A few years back, a fat friend debuted her new body on Instagram. Gone were the days of close-up, filtered face pictures. Suddenly, there she was posing in sleeveless jumpsuits and leather pencil skirts.
At the time, I weighed 220 pounds at 5 feet, 3 inches tall, so naturally, I reached out to learn her secrets.
“I just dialed back the carbs and started walking,” she replied.
As she got thinner and thinner, I got bigger and bigger. We were the same age. We were both moms. We’d both struggled with obesity since childhood. Why was I was failing when she was succeeding?
I now have an answer.
In 2019, shortly after I announced my decision to undergo a vertical sleeve gastrectomy or VSG, a surgery where a portion of the stomach is removed, the friend reached out.
She’d had VSG years earlier, but was too embarrassed to tell anyone. She didn’t want people to judge her or think she took the easy way out. I understand those feelings — the stigma surrounding weight-loss surgery is pervasive. Yet if I had known it worked for her, I might have considered it sooner.
“I wish you’d told me,” I said. “I feel like this surgery is going to save my life.”
Now, nearly a year later, I can tell you that it did.
When I was wheeled into the operating room at Brigham and Women’s Hospital in Boston in Dec. 2019, I was 40 years old and I weighed 240 pounds. Even though I was “healthy obese,” meaning I had normal blood pressure, blood sugar and cholesterol, I suffered from chronic pain in my legs and back.
Ten months later, I weigh 154 pounds and I’m still losing. The same person who used to get winded walking up one flight of stairs now spins six days a week. Not only that, but I actually crave exercise. I am 14 pounds away from my goal weight.
I feel like a new person.
“Bariatric surgery is the most impactful, least-utilized surgery on the planet,” Dr. Paul Davidson, a bariatric psychologist at Brigham and Women’s Hospital, who treated me, told TODAY.
According to the American Society for Metabolic and Bariatric Surgery (ASMBS) of the 24 million people who are eligible, only 1% elect to have weight-loss surgery.
Dr. Scott Shikora, director of the Center for Metabolic and Bariatric Surgery at Brigham and Women’s, chalks it up to the misconception that bariatric surgery is dangerous.
“Decades ago, the surgery was seen as high-risk. The mortality rate now is 1 out of every 2,000, about the same as gallbladder surgery,” Shikora told TODAY. “Bariatric surgery is like this great secret no one knows about.”
My new beginning
To prepare for my VSG, I followed a restrictive pre-operative diet for 14 days. The purpose of this low-calorie, low-carbohydrate meal plan is to reduce the size of your liver, making the surgery safer and easier. My head hurt, my body was confused and angry. But I didn’t cheat.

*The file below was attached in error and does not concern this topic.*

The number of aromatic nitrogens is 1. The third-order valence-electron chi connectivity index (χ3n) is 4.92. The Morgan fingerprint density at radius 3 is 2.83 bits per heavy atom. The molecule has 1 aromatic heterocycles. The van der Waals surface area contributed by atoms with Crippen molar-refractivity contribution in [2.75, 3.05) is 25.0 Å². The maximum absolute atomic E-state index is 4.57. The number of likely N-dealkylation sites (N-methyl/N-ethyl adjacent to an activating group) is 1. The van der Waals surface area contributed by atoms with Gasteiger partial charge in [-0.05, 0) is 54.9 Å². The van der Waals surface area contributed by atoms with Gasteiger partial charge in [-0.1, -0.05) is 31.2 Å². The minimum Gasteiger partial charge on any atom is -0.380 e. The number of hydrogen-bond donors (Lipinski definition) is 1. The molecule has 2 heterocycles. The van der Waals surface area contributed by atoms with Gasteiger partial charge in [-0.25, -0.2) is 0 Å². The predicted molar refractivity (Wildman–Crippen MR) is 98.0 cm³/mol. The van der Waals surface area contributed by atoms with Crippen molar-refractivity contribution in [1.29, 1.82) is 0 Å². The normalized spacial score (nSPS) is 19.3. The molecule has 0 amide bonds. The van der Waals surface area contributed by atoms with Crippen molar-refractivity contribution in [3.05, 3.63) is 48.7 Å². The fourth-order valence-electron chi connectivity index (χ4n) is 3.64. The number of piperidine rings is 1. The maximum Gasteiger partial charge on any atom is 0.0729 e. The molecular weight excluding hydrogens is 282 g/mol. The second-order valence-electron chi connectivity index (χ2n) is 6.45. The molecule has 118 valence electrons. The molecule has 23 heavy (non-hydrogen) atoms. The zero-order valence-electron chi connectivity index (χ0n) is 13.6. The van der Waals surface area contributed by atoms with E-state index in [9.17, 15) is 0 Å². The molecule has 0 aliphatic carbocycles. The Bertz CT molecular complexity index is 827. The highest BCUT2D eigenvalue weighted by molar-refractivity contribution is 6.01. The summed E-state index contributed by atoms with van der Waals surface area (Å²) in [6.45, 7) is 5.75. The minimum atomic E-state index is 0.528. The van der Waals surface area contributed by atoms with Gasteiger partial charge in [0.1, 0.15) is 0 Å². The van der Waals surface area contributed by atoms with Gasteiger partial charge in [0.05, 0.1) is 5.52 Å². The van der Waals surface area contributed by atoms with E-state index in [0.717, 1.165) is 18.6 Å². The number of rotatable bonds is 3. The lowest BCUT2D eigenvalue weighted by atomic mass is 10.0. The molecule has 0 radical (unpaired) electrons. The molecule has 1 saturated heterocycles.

For me, the hardest part was the recovery. It wasn’t that I was in pain — but for three weeks, all I wanted to do was sleep. And I was also hungry. After surgery you begin a restrictive diet for 40 days, which allows your stomach to heal. Of course, that’s all just a distant memory now. Today, I eat whatever I want, but I measure my food, stick to small portions and eat lean proteins. I also practice chewing a bite 30 times before swallowing.
When I post before-and-after photos on social media, I always use the #VSG hashtag. I don’t want someone to compare their weight-loss progress to mine and feel bad. My stomach can only hold 4 ounces of food at at time. The surgery also reduces hunger by eliminating the portion of the stomach that produces ghrelin, the hormone that stimulates appetite.
But I also use the hashtag because like Kelly Osbourne, who dropped 85 pounds after undergoing gastric sleeve surgery, I’m a proud member of the weight-loss surgery community.
Obesity is a genetic, chronic disease just like diabetes and so it makes sense to treat it with medical intervention. You should never feel ashamed for taking control of your health.
“There is nothing else in all of medicine that can positively impact so many different health conditions with one operation,” Shikora explained. “Sleep apnea, Type 2 diabetes, high blood pressure, heart disease — those disorders can all be reduced or reversed with bariatric surgery.”
The benefits are endless. Shikora noted that weight-loss surgery can cut your overall risk of developing types of hormone-related cancers. Recent studies have found that weight-loss surgery greatly reduces the risk of early death for obese patients.
When a person has a body mass index (BMI) greater than 35, their chances of reaching a normal weight for a lasting period of time is less than 1%, according to the ASMBS. At the time of my surgery, I had a BMI of more than 42.
Though it’s too early to say if I will be a long-term success story, the odds are in my favor.
According to the ASMBS, approximately 90% of patients after bariatric surgery lose 50% of excess weight and keep it off long-term.
Weight-loss surgery works for people like me who have struggled their entire lives. If you’re like me, but are nervous to consider surgery, talk to a doctor and ask lots of questions.
Here’s what else I know: At 41 years old, I am the healthiest I’ve ever been. Yesterday I crushed a 6-mile run with hills! When I walk into a room I take a seat in the front instead of hiding in the back. My daughters have a mom who jumps into the pool with them. I’ve lost 85 pounds, but the confidence I’ve gained is immeasurable.